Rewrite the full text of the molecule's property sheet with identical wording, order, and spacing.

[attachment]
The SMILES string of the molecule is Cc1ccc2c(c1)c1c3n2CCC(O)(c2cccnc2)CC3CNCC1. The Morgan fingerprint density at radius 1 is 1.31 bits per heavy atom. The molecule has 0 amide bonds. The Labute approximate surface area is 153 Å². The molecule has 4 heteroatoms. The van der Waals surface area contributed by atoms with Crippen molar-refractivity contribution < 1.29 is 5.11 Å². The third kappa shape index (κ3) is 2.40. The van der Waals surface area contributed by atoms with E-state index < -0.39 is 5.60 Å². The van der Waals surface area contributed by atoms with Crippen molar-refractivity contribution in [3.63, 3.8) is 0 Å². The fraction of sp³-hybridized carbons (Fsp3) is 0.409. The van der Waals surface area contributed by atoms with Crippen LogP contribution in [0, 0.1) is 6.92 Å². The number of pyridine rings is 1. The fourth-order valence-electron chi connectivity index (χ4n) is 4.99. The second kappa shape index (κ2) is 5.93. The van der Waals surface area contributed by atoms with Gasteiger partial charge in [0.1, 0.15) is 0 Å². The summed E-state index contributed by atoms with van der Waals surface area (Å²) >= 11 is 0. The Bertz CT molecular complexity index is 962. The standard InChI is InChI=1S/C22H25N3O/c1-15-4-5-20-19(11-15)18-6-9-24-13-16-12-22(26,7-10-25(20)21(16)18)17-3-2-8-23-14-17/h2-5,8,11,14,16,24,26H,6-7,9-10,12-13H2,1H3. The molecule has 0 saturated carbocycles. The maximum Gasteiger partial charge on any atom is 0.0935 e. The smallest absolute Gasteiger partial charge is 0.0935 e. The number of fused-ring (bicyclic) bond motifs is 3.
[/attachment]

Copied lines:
The SMILES string of the molecule is Cc1ccc2c(c1)c1c3n2CCC(O)(c2cccnc2)CC3CNCC1. The Morgan fingerprint density at radius 1 is 1.31 bits per heavy atom. The molecule has 0 amide bonds. The Labute approximate surface area is 153 Å². The molecule has 4 heteroatoms. The van der Waals surface area contributed by atoms with Crippen molar-refractivity contribution < 1.29 is 5.11 Å². The third kappa shape index (κ3) is 2.40. The van der Waals surface area contributed by atoms with E-state index < -0.39 is 5.60 Å². The van der Waals surface area contributed by atoms with Crippen molar-refractivity contribution in [3.63, 3.8) is 0 Å². The fraction of sp³-hybridized carbons (Fsp3) is 0.409. The van der Waals surface area contributed by atoms with Crippen LogP contribution in [0, 0.1) is 6.92 Å². The number of pyridine rings is 1. The fourth-order valence-electron chi connectivity index (χ4n) is 4.99. The second kappa shape index (κ2) is 5.93. The van der Waals surface area contributed by atoms with Gasteiger partial charge in [0.1, 0.15) is 0 Å². The summed E-state index contributed by atoms with van der Waals surface area (Å²) >= 11 is 0. The Bertz CT molecular complexity index is 962. The standard InChI is InChI=1S/C22H25N3O/c1-15-4-5-20-19(11-15)18-6-9-24-13-16-12-22(26,7-10-25(20)21(16)18)17-3-2-8-23-14-17/h2-5,8,11,14,16,24,26H,6-7,9-10,12-13H2,1H3. The molecule has 0 saturated carbocycles. The maximum Gasteiger partial charge on any atom is 0.0935 e. The smallest absolute Gasteiger partial charge is 0.0935 e. The number of fused-ring (bicyclic) bond motifs is 3.